Most marketers are aware of AIDA – Attention, Interest, Decision and Action. I, for instance, have been awaiting the iPhone since Apple invented the Newton PDA – it had my attention 10+ years ago. I have all the information about the iPhone a human could need. But I will not purchase it until it can be hooked up to external devices – especially a keyboard.

[Note: My thought process goes something like this: my friends at the Art Institute of Chicago and Circle Campus had fabric, roll-up keyboards attached to their Bally computers (with audio cassette drives (really)) in the 1970s. Why would I buy an ultra-modern computer unable to connect to peripherals in the 21st century? Sorry, not me.}

What Does This Mean for Your Marketing Efforts?

But reasons and specific features aside, what does this example mean to your product, your service, your marketing efforts? Well, soon to be out-of-date, tech example aside, this is an example of where AIDA, Adoption-Diffusion, Social Media, Marketing and Operations meet.

Obviously Apple spent the ad dollars to garner everyone’s attention, and posted enough information for me to make a decision. AIDA is satisfied. But Adoption-Diffusion is different. Always a bell curve, Innovators, Early Adopters, Middle and Late Adopters and Laggards choose based on perceived needs. Until Operations makes changes to the product, I will be a laggard.

This is undoubtedly a deliberate decision by Apple. Someone at Apple decided: we have a good enough product for this launch; we don’t need those people who require more; we’ll get them later, if ever.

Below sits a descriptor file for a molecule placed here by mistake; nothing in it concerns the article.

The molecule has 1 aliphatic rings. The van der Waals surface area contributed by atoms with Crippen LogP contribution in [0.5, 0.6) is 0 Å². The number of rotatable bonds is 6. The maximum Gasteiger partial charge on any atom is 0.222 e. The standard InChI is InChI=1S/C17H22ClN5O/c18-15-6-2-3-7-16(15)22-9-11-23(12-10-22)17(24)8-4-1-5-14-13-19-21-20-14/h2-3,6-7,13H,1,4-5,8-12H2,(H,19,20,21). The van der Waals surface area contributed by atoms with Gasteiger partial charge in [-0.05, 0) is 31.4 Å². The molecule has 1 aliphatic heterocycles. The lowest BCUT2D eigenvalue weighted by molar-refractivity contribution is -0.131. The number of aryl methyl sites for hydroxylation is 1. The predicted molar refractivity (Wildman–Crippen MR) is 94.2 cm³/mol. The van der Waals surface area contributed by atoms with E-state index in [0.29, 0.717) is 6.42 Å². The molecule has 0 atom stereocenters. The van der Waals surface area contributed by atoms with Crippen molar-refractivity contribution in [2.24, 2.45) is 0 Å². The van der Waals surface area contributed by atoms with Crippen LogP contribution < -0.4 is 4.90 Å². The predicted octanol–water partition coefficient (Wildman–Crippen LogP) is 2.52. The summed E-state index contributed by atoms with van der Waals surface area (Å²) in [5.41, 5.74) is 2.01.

But what if they were wrong (and for serious salespeople and business professionals, they might be!)? What if the vast majority of us wanted the ability to hook up peripherals? The Palm Pre is planning it. Blackberry can do it now. How would you know how important a feature set might be to your prospects, ahead of time?

New Approaches to Market Research

Market research. Pure, fundamental focus groups, questionnaires and client/user-group input. But also, what if you were to use social media to research your product before launch? I’m not saying Apple would have given the iPhone peripheral connectivity if they had adopted Twitter. But what if you used your Facebook and Twitter accounts to build an international support group, and create a [the name of your developing product/service here] Wiki, especially in the early design and marketing development stages? What input would you get from various communities with interest in your product development?

Of course, your competitors would love to be part of your social media community as well. But there are ways to deal with that. The point is, there’s more to Twitter than Twits, more to Facebook than pretty Faces. Collaboration can be a powerful tool – if and when used judiciously. Doing so in 2008 would have been innovative. In 2009, using social media for product research is still ahead of the bell curve. By next year, it will be standard operating procedure.